For the long-suffering fans of the Toronto Maple Leafs, the year 1967 has become synonymous with past glories and forty years of failure. On Saturday night, the surviving members of the last Leaf team to win the Stanley Cup were reunited at the Air Canada Centre for the first time since that storied championship.
An Alex Trebek-narrated video tribute began the proceedings, in what turned out to be a relatively simple, modest, and perhaps dry ceremony as the now-fabled squad was trotted out one by one to centre ice by public address announcer Andy Frost. For the oldest team to ever win the Stanley Cup, it’s a small miracle that so many are still alive. There were the Hall of Famers (Frank Mahovlich, Johnny Bower, Red Kelly), the clutch performers (Allan Stanley, Ron Ellis, Bob Pulford), and the unsung heroes (Larry Hillman, Brian Conacher, Pete Stemkowski). It was safe to say that most of the people in the building had never seen these men in their prime. But the crowd was on their feet from the get-go, unusual for the typically reserved ACC patrons more interested in their Blackberries and sushi.
The big story of the evening was the return of Dave Keon, former prodigal son and Conn Smythe trophy winner (for Stanley Cup playoffs MVP) who later, in a bitter dispute with cantankerous owner Harold Ballard, turned his back on the franchise. Saturday night would be his first formal appearance for the Maple Leafs in over thirty years. Upset at the franchise’s reluctance to retire jersey numbers (the team prefers to “honour” numbers, meaning they raise a banner and leave the number in circulation for stiffs like Jonus Hoglund and Matt Stajan to wear), Keon has rejected endeavours for his #14 to be raised to the rafters. He reportedly refused an invitation to the closing of Maple Leaf Gardens because the letter the team sent to him read “Dear Former Toronto Maple Leafs player.” But this night was about a team, not about any single player, and the ceremony reflected that, as Keon was only afforded a minute-long ovation from the crowd before captain George Armstrong was the last to be introduced. Keon stood off to the right side, his body turned slightly off line from the others. He didn’t look thrilled to be there.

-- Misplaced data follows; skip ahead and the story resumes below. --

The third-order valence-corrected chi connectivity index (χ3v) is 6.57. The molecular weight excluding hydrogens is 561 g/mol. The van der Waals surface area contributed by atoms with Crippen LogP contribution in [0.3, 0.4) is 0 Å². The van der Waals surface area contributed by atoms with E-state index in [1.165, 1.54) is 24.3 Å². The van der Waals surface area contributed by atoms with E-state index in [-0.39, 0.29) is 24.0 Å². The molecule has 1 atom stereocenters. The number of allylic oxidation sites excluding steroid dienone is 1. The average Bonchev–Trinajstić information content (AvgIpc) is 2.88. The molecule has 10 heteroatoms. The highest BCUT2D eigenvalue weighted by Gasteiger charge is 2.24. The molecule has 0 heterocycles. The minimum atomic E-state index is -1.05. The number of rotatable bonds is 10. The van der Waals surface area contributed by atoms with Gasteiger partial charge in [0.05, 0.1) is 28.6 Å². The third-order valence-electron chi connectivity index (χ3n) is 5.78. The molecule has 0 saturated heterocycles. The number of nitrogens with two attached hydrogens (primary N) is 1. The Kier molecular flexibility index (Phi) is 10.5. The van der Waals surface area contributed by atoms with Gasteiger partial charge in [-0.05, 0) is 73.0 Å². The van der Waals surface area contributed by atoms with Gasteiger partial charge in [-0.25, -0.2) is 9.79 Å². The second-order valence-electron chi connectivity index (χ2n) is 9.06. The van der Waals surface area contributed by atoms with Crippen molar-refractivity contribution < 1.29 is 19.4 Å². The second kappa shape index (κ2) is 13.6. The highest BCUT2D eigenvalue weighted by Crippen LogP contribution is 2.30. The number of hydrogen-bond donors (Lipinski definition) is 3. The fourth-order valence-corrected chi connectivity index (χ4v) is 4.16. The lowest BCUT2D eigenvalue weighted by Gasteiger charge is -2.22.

Missing from the proceedings was the Stanley Cup, which featured prominently in recent ceremonies honouring Mark Messier in New York and Mike Vernon in Calgary. Indeed, it would have been special to see it hoisted one last time by this group, but perhaps the spectacle would have been a bit too bittersweet for a team that hasn’t hosted the Cup in its building for forty years.
As for the business at hand, the Leafs managed to hold off the Edmonton Oilers by a score of 4-3 as captain Mats Sundin scored two goals, including the game-winner on a brilliant individual effort. The Leafs’ John Pohl and the Oilers’ Ryan Smyth also each notched a pair. Goaltender Andrew Raycroft made a clutch game-saving save amidst a furious Oilers rally in the dying seconds to preserve the victory.
As for the old-timers, they’re not done just yet. The ’67 festivities continue this week with a gala dinner as well as an autograph and memorabilia show. Both events are at the Metro Toronto Convention Centre.